On Tuesday evening, CNN’s Jim Acosta tweeted out his outrage regarding Trump fans’ treatment of him at a Trump rally in Tampa, Florida.
Now, Acosta isn’t wrong that we ought to treat each other more civilly. But his tweet caused consternation because it reinforced the sense that members of the media are dramatically self-involved, and rewrite or ignore history to place themselves at the center. (That’s particularly true of Acosta — find you someone who loves you the way Jim Acosta loves Jim Acosta.)
When Acosta says, “We should not treat our fellow Americans this way,” he seems to ignore the fact that the media has repeatedly gone light on treatment of fellow Americans in this way. His own network, CNN, aired a two-hour town hall Two Minutes Hate directed against Second Amendment supporters, at which Parkland shooting survivors maligned NRA members and a sitting United States senator as accessories to murder. CNN has continued to treat Rep. Maxine Waters (D-CA) with respect, despite her insistence that physical confrontation at gas stations is a worthy political goal. Media downplayed violence against Trump supporters during the 2016 campaign, only bothered to cover the mass shooting of Republican congresspeople for a couple of weeks, and continue to ask serious questions about whether Republicans are “weaponizing” free speech, or “pouncing” on campus leftist intolerance.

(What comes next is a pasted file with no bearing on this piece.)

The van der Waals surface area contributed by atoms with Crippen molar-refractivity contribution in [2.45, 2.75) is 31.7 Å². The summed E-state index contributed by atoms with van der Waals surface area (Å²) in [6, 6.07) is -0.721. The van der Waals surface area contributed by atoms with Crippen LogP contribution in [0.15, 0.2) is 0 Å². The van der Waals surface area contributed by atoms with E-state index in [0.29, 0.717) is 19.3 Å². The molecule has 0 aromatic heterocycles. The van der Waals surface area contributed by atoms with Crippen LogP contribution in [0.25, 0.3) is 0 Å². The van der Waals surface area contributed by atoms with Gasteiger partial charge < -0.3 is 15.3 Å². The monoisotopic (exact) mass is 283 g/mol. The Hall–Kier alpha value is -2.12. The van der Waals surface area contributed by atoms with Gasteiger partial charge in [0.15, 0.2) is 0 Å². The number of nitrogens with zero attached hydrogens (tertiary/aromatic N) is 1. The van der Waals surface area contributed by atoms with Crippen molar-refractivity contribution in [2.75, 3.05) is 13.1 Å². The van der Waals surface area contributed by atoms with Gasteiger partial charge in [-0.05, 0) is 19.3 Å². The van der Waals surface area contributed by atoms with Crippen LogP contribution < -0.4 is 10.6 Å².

In other words, malicious rhetoric didn’t start yesterday, and it didn’t start with Jim Acosta or Donald Trump.
In fact, the peculiar self-absorption of members of the media plays directly into the hands of their opponents. When Acosta insists, “The press is not the enemy,” he suggests that his chief goal is defense of his industry, rather than presenting the truth to the American people. The media have gleefully entered into pitched battle with Trump, and Trump has even more gleefully gone to the mattresses. The media rarely act as neutral arbiters of truth, but think of themselves as such. When Andrea Mitchell of NBC News says that Trump is like Stalin, it’s hard to hear anything but the sound of two grudges screaming at each other.
Again, none of this justifies the behavior of those at Trump’s rallies, who are acting more like sports fans booing the visiting team than like threatening mobs or politically reasonable human beings. But the shock and surprise with which members of the media greet every fresh display of incivility is somewhat galling when the media are only selectively angry about certain incivility.